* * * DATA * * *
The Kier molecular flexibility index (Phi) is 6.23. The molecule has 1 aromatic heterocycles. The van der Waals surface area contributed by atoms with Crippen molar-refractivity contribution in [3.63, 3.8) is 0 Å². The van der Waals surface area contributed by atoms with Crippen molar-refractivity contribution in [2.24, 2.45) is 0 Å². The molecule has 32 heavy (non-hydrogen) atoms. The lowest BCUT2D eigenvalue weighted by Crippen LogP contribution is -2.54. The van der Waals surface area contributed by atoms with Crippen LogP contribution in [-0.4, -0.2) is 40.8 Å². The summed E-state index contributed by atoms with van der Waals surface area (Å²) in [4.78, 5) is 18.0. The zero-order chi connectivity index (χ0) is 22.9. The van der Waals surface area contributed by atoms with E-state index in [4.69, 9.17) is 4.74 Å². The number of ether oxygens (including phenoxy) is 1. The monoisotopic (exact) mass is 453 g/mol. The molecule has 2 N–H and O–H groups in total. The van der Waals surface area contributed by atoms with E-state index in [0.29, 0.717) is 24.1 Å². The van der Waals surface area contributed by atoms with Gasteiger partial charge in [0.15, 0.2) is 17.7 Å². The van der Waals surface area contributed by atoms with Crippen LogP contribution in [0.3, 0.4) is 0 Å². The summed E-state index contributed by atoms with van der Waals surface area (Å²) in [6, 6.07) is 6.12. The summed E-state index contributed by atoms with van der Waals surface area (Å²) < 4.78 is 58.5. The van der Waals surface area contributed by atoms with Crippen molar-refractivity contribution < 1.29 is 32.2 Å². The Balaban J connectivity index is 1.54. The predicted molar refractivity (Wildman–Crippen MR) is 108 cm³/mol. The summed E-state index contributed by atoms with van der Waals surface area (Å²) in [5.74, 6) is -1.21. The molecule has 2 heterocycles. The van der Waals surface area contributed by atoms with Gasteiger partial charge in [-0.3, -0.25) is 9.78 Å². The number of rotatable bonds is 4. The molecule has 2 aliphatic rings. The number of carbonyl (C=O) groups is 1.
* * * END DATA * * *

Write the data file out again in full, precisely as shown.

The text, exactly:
The Kier molecular flexibility index (Phi) is 6.23. The molecule has 1 aromatic heterocycles. The van der Waals surface area contributed by atoms with Crippen molar-refractivity contribution in [3.63, 3.8) is 0 Å². The van der Waals surface area contributed by atoms with Crippen molar-refractivity contribution in [2.24, 2.45) is 0 Å². The molecule has 32 heavy (non-hydrogen) atoms. The lowest BCUT2D eigenvalue weighted by Crippen LogP contribution is -2.54. The van der Waals surface area contributed by atoms with Crippen LogP contribution in [-0.4, -0.2) is 40.8 Å². The summed E-state index contributed by atoms with van der Waals surface area (Å²) in [4.78, 5) is 18.0. The zero-order chi connectivity index (χ0) is 22.9. The van der Waals surface area contributed by atoms with E-state index in [4.69, 9.17) is 4.74 Å². The number of ether oxygens (including phenoxy) is 1. The monoisotopic (exact) mass is 453 g/mol. The molecule has 2 N–H and O–H groups in total. The van der Waals surface area contributed by atoms with E-state index in [0.29, 0.717) is 24.1 Å². The van der Waals surface area contributed by atoms with Gasteiger partial charge in [0.15, 0.2) is 17.7 Å². The van der Waals surface area contributed by atoms with Crippen LogP contribution in [0.3, 0.4) is 0 Å². The summed E-state index contributed by atoms with van der Waals surface area (Å²) in [6, 6.07) is 6.12. The summed E-state index contributed by atoms with van der Waals surface area (Å²) < 4.78 is 58.5. The van der Waals surface area contributed by atoms with Crippen molar-refractivity contribution < 1.29 is 32.2 Å². The Balaban J connectivity index is 1.54. The predicted molar refractivity (Wildman–Crippen MR) is 108 cm³/mol. The summed E-state index contributed by atoms with van der Waals surface area (Å²) in [5.74, 6) is -1.21. The molecule has 2 heterocycles. The van der Waals surface area contributed by atoms with Gasteiger partial charge in [-0.3, -0.25) is 9.78 Å². The number of rotatable bonds is 4. The molecule has 2 aliphatic rings. The number of carbonyl (C=O) groups is 1.